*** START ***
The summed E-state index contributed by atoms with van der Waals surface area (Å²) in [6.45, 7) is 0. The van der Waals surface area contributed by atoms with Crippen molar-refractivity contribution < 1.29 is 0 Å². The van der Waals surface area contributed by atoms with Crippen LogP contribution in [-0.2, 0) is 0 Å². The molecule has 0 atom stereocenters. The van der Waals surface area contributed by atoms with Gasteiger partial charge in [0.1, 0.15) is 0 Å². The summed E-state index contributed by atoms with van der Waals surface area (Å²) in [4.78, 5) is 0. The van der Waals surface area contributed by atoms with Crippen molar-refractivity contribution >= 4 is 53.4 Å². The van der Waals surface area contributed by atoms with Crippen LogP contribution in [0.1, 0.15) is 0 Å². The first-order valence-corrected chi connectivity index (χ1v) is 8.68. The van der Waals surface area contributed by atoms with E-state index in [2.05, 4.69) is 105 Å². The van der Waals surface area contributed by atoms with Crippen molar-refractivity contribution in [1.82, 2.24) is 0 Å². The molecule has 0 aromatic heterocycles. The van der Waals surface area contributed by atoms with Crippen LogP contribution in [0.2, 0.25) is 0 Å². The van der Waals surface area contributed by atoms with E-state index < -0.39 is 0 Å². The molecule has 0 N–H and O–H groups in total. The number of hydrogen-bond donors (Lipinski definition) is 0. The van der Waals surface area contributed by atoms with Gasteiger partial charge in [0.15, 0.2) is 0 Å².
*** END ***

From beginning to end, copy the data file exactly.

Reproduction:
The summed E-state index contributed by atoms with van der Waals surface area (Å²) in [6.45, 7) is 0. The van der Waals surface area contributed by atoms with Crippen molar-refractivity contribution < 1.29 is 0 Å². The van der Waals surface area contributed by atoms with Crippen LogP contribution in [-0.2, 0) is 0 Å². The molecule has 0 atom stereocenters. The van der Waals surface area contributed by atoms with Gasteiger partial charge in [0.1, 0.15) is 0 Å². The summed E-state index contributed by atoms with van der Waals surface area (Å²) in [4.78, 5) is 0. The van der Waals surface area contributed by atoms with Crippen molar-refractivity contribution >= 4 is 53.4 Å². The van der Waals surface area contributed by atoms with Crippen LogP contribution in [0.1, 0.15) is 0 Å². The first-order valence-corrected chi connectivity index (χ1v) is 8.68. The van der Waals surface area contributed by atoms with E-state index in [2.05, 4.69) is 105 Å². The van der Waals surface area contributed by atoms with Crippen molar-refractivity contribution in [1.82, 2.24) is 0 Å². The molecule has 0 aromatic heterocycles. The van der Waals surface area contributed by atoms with Crippen LogP contribution in [0.2, 0.25) is 0 Å². The van der Waals surface area contributed by atoms with E-state index < -0.39 is 0 Å². The molecule has 0 N–H and O–H groups in total. The number of hydrogen-bond donors (Lipinski definition) is 0. The van der Waals surface area contributed by atoms with Gasteiger partial charge in [0.15, 0.2) is 0 Å².